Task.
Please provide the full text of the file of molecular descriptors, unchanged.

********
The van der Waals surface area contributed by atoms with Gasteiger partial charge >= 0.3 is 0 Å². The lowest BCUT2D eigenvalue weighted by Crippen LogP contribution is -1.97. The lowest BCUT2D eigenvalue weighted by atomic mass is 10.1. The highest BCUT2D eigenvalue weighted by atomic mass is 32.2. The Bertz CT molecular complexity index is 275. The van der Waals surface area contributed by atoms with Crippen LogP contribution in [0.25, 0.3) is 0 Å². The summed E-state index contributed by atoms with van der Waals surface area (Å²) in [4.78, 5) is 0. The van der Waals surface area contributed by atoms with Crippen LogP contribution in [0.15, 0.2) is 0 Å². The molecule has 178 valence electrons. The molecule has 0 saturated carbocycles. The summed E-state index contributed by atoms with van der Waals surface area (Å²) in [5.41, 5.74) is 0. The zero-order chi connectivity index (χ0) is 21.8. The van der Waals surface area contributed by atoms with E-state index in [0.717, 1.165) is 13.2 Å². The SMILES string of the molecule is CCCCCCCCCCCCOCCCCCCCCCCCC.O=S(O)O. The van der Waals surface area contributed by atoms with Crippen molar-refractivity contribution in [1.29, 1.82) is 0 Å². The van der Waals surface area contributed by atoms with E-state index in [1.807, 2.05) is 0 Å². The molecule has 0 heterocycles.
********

The van der Waals surface area contributed by atoms with Gasteiger partial charge >= 0.3 is 0 Å². The lowest BCUT2D eigenvalue weighted by Crippen LogP contribution is -1.97. The lowest BCUT2D eigenvalue weighted by atomic mass is 10.1. The highest BCUT2D eigenvalue weighted by atomic mass is 32.2. The Bertz CT molecular complexity index is 275. The van der Waals surface area contributed by atoms with Crippen LogP contribution in [0.25, 0.3) is 0 Å². The summed E-state index contributed by atoms with van der Waals surface area (Å²) in [4.78, 5) is 0. The van der Waals surface area contributed by atoms with Crippen LogP contribution in [0.15, 0.2) is 0 Å². The molecule has 178 valence electrons. The molecule has 0 saturated carbocycles. The summed E-state index contributed by atoms with van der Waals surface area (Å²) in [5.41, 5.74) is 0. The zero-order chi connectivity index (χ0) is 21.8. The van der Waals surface area contributed by atoms with E-state index in [0.717, 1.165) is 13.2 Å². The SMILES string of the molecule is CCCCCCCCCCCCOCCCCCCCCCCCC.O=S(O)O. The van der Waals surface area contributed by atoms with Crippen molar-refractivity contribution in [1.29, 1.82) is 0 Å². The van der Waals surface area contributed by atoms with E-state index in [1.807, 2.05) is 0 Å². The molecule has 0 heterocycles.